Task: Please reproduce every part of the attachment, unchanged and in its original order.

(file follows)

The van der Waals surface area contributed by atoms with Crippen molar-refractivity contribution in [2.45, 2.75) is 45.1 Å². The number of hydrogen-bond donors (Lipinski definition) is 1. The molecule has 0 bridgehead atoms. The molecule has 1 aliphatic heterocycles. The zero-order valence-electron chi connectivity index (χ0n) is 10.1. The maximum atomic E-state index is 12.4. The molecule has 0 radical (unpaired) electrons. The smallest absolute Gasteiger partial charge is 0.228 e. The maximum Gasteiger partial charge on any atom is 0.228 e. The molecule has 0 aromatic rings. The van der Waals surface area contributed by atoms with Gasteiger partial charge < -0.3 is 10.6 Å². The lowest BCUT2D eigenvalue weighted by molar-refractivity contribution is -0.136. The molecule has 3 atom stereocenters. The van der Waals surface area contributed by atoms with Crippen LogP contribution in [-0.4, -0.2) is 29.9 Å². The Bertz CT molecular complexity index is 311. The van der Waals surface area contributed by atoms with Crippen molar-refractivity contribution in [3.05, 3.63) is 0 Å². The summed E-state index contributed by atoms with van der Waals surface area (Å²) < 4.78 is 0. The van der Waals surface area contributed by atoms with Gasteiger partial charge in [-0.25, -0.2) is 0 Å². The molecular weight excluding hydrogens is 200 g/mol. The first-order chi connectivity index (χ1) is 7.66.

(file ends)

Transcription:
The van der Waals surface area contributed by atoms with Crippen molar-refractivity contribution in [2.45, 2.75) is 45.1 Å². The number of hydrogen-bond donors (Lipinski definition) is 1. The molecule has 0 bridgehead atoms. The molecule has 1 aliphatic heterocycles. The zero-order valence-electron chi connectivity index (χ0n) is 10.1. The maximum atomic E-state index is 12.4. The molecule has 0 radical (unpaired) electrons. The smallest absolute Gasteiger partial charge is 0.228 e. The maximum Gasteiger partial charge on any atom is 0.228 e. The molecule has 0 aromatic rings. The van der Waals surface area contributed by atoms with Gasteiger partial charge < -0.3 is 10.6 Å². The lowest BCUT2D eigenvalue weighted by molar-refractivity contribution is -0.136. The molecule has 3 atom stereocenters. The van der Waals surface area contributed by atoms with Crippen LogP contribution in [-0.4, -0.2) is 29.9 Å². The Bertz CT molecular complexity index is 311. The van der Waals surface area contributed by atoms with Crippen molar-refractivity contribution in [3.05, 3.63) is 0 Å². The summed E-state index contributed by atoms with van der Waals surface area (Å²) < 4.78 is 0. The van der Waals surface area contributed by atoms with Gasteiger partial charge in [-0.25, -0.2) is 0 Å². The molecular weight excluding hydrogens is 200 g/mol. The first-order chi connectivity index (χ1) is 7.66.